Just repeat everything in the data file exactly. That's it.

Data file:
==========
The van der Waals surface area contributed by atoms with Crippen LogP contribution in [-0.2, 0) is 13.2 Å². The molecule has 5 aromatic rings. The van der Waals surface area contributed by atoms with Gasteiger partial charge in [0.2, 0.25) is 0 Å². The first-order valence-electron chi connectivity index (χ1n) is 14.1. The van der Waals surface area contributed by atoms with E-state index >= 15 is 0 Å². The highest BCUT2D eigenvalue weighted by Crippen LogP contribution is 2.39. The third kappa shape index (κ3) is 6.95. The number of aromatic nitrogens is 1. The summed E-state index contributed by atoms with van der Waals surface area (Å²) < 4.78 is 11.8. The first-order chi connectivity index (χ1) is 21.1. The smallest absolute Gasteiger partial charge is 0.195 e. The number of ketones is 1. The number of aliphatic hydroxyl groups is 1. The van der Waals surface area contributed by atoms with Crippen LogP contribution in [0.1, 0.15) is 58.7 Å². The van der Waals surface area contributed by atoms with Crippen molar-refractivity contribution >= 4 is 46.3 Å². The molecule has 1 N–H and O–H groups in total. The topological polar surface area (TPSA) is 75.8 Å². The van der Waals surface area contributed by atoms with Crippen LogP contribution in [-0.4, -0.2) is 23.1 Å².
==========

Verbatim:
The van der Waals surface area contributed by atoms with Crippen LogP contribution in [-0.2, 0) is 13.2 Å². The molecule has 5 aromatic rings. The van der Waals surface area contributed by atoms with Gasteiger partial charge in [0.2, 0.25) is 0 Å². The first-order valence-electron chi connectivity index (χ1n) is 14.1. The van der Waals surface area contributed by atoms with E-state index >= 15 is 0 Å². The highest BCUT2D eigenvalue weighted by Crippen LogP contribution is 2.39. The third kappa shape index (κ3) is 6.95. The number of aromatic nitrogens is 1. The summed E-state index contributed by atoms with van der Waals surface area (Å²) < 4.78 is 11.8. The first-order chi connectivity index (χ1) is 21.1. The smallest absolute Gasteiger partial charge is 0.195 e. The number of ketones is 1. The number of aliphatic hydroxyl groups is 1. The van der Waals surface area contributed by atoms with Crippen LogP contribution in [0.1, 0.15) is 58.7 Å². The van der Waals surface area contributed by atoms with Crippen molar-refractivity contribution >= 4 is 46.3 Å². The molecule has 1 N–H and O–H groups in total. The topological polar surface area (TPSA) is 75.8 Å². The van der Waals surface area contributed by atoms with Crippen LogP contribution in [-0.4, -0.2) is 23.1 Å².